Parthenius of Constantinople (d. 1657) was born on Lesbos, was elected (some while later) metropolitan of Chios, and then (some while later still) was elected Patriarch of Constantinople. His chief claim to fame (other than getting killed, but we’ll get to that) was to speak out against the catechism of Peter Mogila, Metropolitan of Kiev. Parthenius felt the popular document was too heavily influenced by western (especially Jesuit) theology. Perhaps in thanks for his vote of no confidence, the Jesuits of Wallachia accused him of conspiring against the Ottomans. Alternately, a letter he wrote to Russia (then an enemy of the Ottomans) (come to think of it, I’m not sure they were ever good buds) was intercepted and used as evidence of his treason. However it was, he was put on trial for treason, and when he was found innocent, the Sultan (Mehmed IV, dispraise be unto him) decided to hang him anyway, as a warning to anybody who might be thinking about being mistaken by somebody else as a traitor. He was offered amnesty if he would convert to Islam, but I wouldn’t be writing this if he had. His body was thrown to the fish, but was fished out and buried by Christians on the island of Chalki.
Catherine of Vadstena (ca. 1332–1381) was the daughter of Ulf Gudmarsson, Lord of Ulvåsa (that’s in Sweden) and Birgitta Birgersdottir of Finsta, more commonly known as St. Bridget of Sweden. Educated at a nearby convent, Catherine was dragged out and married at twelve (or maybe thirteen or fourteen) to Lord Eggyrt Lydersson van Kyren, a half-Swedish, half-Westphalian whole-nobleman. (I hope you enjoy these names as much as I do.) Eggyrt, an invalid, agreed to live chastely with Catherine, and she tended him tenderly. After Ulf died, Bridget founded a monastery (Vadstena) and then moved to Rome. Catherine became very depressed, and, as she confided years later, never smiled at all. With Eggyrt’s permission she traveled to Rome for the 1350 Jubilee to reunite with her mother. Shortly after she got her bags unpacked, she learned of her husband’s death, and between that, her mother’s protectiveness, and the dreary state of fourteenth century Rome, she remained an unhappy camper.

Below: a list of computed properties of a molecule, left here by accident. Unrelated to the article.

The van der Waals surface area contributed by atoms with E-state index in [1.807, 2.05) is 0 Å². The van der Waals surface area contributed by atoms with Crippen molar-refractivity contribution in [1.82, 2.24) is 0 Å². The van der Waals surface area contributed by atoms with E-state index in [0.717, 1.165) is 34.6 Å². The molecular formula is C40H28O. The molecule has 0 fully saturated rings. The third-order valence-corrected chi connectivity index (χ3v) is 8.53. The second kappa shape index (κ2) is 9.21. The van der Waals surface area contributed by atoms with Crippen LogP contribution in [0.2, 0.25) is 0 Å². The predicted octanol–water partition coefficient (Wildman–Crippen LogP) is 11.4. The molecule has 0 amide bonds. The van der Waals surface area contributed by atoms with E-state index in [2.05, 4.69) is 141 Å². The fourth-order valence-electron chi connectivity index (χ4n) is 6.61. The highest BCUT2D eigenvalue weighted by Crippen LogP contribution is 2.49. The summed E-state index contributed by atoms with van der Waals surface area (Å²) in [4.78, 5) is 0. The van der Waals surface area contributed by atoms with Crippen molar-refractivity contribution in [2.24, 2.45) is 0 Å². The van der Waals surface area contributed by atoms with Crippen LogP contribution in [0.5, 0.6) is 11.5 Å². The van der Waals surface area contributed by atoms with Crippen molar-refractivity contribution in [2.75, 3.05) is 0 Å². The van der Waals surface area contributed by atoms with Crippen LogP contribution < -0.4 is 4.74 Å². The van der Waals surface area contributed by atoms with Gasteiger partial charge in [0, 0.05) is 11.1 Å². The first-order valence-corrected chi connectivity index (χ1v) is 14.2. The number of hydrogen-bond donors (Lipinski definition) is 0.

What made life interesting during this period (for certain values of “interesting”) was fending off suitors (“dissolute young lords” or “unchaste youths” depending upon your source) who had heard of the beautiful young widow and who could be fairly insistent (read, “obnoxious”). One even lay in ambush for her, intent on kidnapping (or worse), but he was distracted at just the right (wrong) moment by a hart running by. Others were blinded (whether temporarily or permanently, our sources do not say). Finally she started going out disguised as a person wearing rags, in hopes of keeping the suitors at bay. It must have worked, as she remained unmarried.
When Birger, her brother, came down from Sweden, the three of them made a pilgrimage to the Holy Land, a happy final memory, as Bridget died not long thereafter. In accordance with her mother’s wishes, Catherine accompanied her remains back to Sweden, where she was interred at the monastery she had founded. This became the motherhouse of the Bridgettine Order (aka the order of St. Saviour), and Catherine became the abbess. She worked hard to get the monastery up and running, then traveled to Rome for an audience with Pope Urban VI to officialize the order and canonize her mother. She succeeded at the former but failed at the latter, although Bridget was made a saint some 16 years later.
Catherine’s prayers are invoked against abortion and miscarriage.